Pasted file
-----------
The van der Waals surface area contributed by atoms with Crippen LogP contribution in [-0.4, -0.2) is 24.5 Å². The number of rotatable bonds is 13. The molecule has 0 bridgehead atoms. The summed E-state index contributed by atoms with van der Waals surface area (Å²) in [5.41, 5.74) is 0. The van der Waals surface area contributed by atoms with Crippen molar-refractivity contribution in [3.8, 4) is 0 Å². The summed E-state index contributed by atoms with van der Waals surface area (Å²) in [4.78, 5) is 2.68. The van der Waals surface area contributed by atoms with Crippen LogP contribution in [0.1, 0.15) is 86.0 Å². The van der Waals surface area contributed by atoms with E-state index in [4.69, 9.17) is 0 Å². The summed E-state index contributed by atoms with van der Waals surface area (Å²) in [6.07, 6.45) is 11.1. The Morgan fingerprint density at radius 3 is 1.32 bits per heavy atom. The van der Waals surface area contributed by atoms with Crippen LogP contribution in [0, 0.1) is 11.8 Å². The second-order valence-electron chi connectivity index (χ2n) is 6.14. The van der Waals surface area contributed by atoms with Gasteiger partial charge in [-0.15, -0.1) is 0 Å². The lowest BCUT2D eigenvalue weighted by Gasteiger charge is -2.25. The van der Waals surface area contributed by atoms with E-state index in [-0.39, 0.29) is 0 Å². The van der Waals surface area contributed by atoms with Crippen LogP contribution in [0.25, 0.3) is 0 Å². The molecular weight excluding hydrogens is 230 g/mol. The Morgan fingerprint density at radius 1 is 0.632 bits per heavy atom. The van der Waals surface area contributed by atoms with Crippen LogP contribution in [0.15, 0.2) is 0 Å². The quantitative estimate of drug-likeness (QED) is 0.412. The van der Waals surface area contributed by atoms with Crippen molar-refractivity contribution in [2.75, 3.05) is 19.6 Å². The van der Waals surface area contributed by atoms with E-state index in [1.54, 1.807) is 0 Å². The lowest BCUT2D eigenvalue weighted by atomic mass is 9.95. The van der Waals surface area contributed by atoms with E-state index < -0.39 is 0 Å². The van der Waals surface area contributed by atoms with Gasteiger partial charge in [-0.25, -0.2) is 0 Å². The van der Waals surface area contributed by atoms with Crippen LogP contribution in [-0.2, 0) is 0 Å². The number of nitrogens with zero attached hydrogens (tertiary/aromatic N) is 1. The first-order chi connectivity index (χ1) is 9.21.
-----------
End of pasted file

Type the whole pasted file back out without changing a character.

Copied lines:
The van der Waals surface area contributed by atoms with Crippen LogP contribution in [-0.4, -0.2) is 24.5 Å². The number of rotatable bonds is 13. The molecule has 0 bridgehead atoms. The summed E-state index contributed by atoms with van der Waals surface area (Å²) in [5.41, 5.74) is 0. The van der Waals surface area contributed by atoms with Crippen molar-refractivity contribution in [3.8, 4) is 0 Å². The summed E-state index contributed by atoms with van der Waals surface area (Å²) in [4.78, 5) is 2.68. The van der Waals surface area contributed by atoms with Crippen LogP contribution in [0.1, 0.15) is 86.0 Å². The van der Waals surface area contributed by atoms with E-state index in [4.69, 9.17) is 0 Å². The summed E-state index contributed by atoms with van der Waals surface area (Å²) in [6.07, 6.45) is 11.1. The Morgan fingerprint density at radius 3 is 1.32 bits per heavy atom. The van der Waals surface area contributed by atoms with Crippen LogP contribution in [0, 0.1) is 11.8 Å². The second-order valence-electron chi connectivity index (χ2n) is 6.14. The van der Waals surface area contributed by atoms with Gasteiger partial charge in [-0.15, -0.1) is 0 Å². The lowest BCUT2D eigenvalue weighted by Gasteiger charge is -2.25. The van der Waals surface area contributed by atoms with E-state index in [-0.39, 0.29) is 0 Å². The van der Waals surface area contributed by atoms with Crippen LogP contribution in [0.25, 0.3) is 0 Å². The molecular weight excluding hydrogens is 230 g/mol. The Morgan fingerprint density at radius 1 is 0.632 bits per heavy atom. The van der Waals surface area contributed by atoms with Crippen LogP contribution in [0.15, 0.2) is 0 Å². The quantitative estimate of drug-likeness (QED) is 0.412. The van der Waals surface area contributed by atoms with Crippen molar-refractivity contribution in [2.75, 3.05) is 19.6 Å². The van der Waals surface area contributed by atoms with E-state index in [1.54, 1.807) is 0 Å². The lowest BCUT2D eigenvalue weighted by atomic mass is 9.95. The van der Waals surface area contributed by atoms with E-state index < -0.39 is 0 Å². The van der Waals surface area contributed by atoms with Gasteiger partial charge in [-0.25, -0.2) is 0 Å². The van der Waals surface area contributed by atoms with Crippen LogP contribution in [-0.2, 0) is 0 Å². The number of nitrogens with zero attached hydrogens (tertiary/aromatic N) is 1. The first-order chi connectivity index (χ1) is 9.21.